The words “Robinson Township” appeared 16 times in a Commonwealth Court opinion issued last week that upheld the state legislature’s right to use oil and gas revenue from drilling in state forests for general spending.
In some quarters, that alone is either a victory or a disappointment.
The township’s name is a shorthand reference to a case the Pennsylvania Supreme Court decided in late 2013, in which a plurality of the justices revived the dormant environmental rights amendment to the state constitution. The opinion boldly reasserted the commonwealth’s responsibilities for protecting public natural resources.
Because it was a plurality opinion — meaning more justices joined it than other opinions, but not enough for a majority — legal observers had wondered what weight future courts would give the precedent.
In last week’s decision, which was considered a loss for the environmental group that brought the case, the Commonwealth Court said that while the plurality opinion in the Robinson case is not binding, it is persuasive. The judges cited the plurality’s interpretation of the environmental rights amendment repeatedly.
“The Robinson Township case I think had a profound impact on the analysis that the court employed,” said John Dernbach, a law professor at Widener University and an expert on the state’s environmental rights amendment, which is also known as article 1, section 27 of the constitution.
“For people who are disappointed by the outcome, this is a silver lining.”
The reason for his optimism is that for decades the courts did not interpret the environmental rights amendment based on its plain language, which requires the state to conserve and maintain the public natural resources for the benefit of all its citizens.
Instead, the courts substituted a test for balancing environmental and economic interests, which environmental advocates consider to be a weaker standard than the one called for in the constitution.
In this new case — known as Pennsylvania Environmental Defense Foundation v. Commonwealth of Pennsylvania — the Commonwealth Court said the balancing test still is a binding precedent, but the judges applied the language of the environmental amendment to reach their decision.
“One could argue that to some degree the environmental group lost the battle but they are winning the war,” Mr. Dernbach said. “The war in this case is a war for recognition of the primacy of the text of article 1, section 27 in these cases.”
Trade group wary
Meanwhile, natural gas operators who want to continue extracting fuel from beneath state conservation lands saw the Robinson references as a concerning development.
Kevin Moody, general counsel for the Pennsylvania Independent Oil and Gas Association, an industry trade group, expressed disappointment with how much the judges cited the Robinson plurality opinion and the language they chose to adopt from it.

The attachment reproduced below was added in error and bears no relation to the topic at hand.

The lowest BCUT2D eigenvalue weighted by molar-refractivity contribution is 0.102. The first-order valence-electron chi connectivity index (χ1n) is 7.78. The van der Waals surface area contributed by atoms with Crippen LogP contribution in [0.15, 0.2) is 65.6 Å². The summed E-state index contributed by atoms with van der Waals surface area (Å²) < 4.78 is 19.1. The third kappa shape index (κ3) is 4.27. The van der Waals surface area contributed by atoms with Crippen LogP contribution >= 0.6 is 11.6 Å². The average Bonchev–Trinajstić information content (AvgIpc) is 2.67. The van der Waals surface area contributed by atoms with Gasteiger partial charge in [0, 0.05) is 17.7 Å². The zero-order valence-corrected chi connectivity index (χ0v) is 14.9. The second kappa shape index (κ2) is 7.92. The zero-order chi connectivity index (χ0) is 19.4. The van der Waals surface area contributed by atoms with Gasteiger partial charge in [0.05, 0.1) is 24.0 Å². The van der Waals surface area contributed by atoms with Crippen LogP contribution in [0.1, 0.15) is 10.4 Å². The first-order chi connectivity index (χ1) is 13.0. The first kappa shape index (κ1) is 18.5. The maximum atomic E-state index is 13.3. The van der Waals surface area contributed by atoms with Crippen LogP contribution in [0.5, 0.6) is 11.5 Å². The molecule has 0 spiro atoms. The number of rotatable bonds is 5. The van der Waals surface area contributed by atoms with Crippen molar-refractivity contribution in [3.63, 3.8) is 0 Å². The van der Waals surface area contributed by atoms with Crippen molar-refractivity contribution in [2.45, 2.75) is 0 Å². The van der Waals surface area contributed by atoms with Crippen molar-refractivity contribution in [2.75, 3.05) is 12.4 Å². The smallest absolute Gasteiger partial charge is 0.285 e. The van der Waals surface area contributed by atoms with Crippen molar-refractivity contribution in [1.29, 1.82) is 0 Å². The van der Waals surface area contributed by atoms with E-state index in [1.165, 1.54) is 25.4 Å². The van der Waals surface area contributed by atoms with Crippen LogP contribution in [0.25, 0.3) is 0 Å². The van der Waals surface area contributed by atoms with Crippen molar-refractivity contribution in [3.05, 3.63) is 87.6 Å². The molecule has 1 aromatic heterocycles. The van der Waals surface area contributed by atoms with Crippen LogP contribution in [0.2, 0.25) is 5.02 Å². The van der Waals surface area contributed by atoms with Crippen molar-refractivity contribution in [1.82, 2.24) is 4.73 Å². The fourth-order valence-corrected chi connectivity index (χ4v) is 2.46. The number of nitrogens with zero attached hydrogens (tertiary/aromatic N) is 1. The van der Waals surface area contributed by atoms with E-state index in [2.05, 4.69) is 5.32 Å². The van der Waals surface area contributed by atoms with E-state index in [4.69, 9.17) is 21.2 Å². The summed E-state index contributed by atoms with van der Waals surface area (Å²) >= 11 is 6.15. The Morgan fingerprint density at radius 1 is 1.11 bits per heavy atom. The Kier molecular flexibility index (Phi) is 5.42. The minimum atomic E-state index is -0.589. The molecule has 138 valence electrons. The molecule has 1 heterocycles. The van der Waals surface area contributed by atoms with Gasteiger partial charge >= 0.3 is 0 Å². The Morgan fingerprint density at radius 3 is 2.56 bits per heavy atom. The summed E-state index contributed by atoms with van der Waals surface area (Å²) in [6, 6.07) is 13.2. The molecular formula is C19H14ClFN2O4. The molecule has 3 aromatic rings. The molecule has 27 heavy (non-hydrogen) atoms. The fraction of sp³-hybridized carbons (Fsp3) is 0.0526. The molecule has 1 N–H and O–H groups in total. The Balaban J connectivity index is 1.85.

“As long as that plurality keeps being quoted, we’re certainly not happy with it because it seems to lend more credence to it than we think is due,” he said.
But the trade group is generally pleased with the Commonwealth Court’s decision “because the positions we advocated won,” Mr. Moody said.
The Pennsylvania Environmental Defense Foundation had wanted the court to declare that governors had violated the state constitution by leasing public natural lands for shale gas extraction and diverting the windfall away from a special conservation fund. The court rejected those challenges. The group’s lawyer says he plans to appeal.
“I think the real important takeaway is that this validates a tool the governor and the legislature have used to help balance the budget,” Mr. Moody said. “I think it really shows they should lease more state lands, not less.”
In an unexpected twist, though, the decision raises questions about the governor’s role in setting policies for leasing state parks and forests.
Both Republican Gov. Tom Corbett and former Democratic Gov. Ed Rendell used executive orders to define limits on, or forbid, new state lands leasing.
The Commonwealth Court last week said the state’s conservation department — not the governor — has the ultimate authority for making the decision to lease.
Gov.-elect Tom Wolf, a Democrat whose inauguration is Jan. 20, campaigned on a pledge to reinstate the ban on new oil and gas leases in state parks and forests that was in place from October 2010 through May 2014.
Is a leasing ban or endorsement ordered by the governor meaningful anymore?
“That’s a very significant question now,” said John Walliser, vice president of legal and government affairs for the Pennsylvania Environmental Council, an environmental group.
“I think it probably means that an executive order from the governor carries the same weight as declarations of findings that the General Assembly would set forth in the budget or legislation. It’s a factor to be considered, but it’s not determinative.”
The court also drew a line around a type of oil and gas revenue that the General Assembly can’t touch for some appropriations under the current terms of a budget bill.
Royalties — the payments the state earns on a percentage of the gas extracted from beneath forests it has leased — can be spent on the Department of Conservation and Natural Resources’ operations and transferred to a fund for environmental, recreation and conservation projects.
Rents, including upfront lease bonus payments and annual payments per acre, can not.
DCNR spokeswoman Christina Novak said rents and royalties “typically have been commingled,” but the implication of the court’s distinction is “one of the nuances of the legal decision that our lawyers are reviewing.”
There is about $70.3 million in the special conservation fund where oil and gas revenue from state forests is deposited, she said. About $65.8 million of that is from royalties and about $4.15 million of it is from rents. The rest is from miscellaneous income.
Laura Legere: email@example.com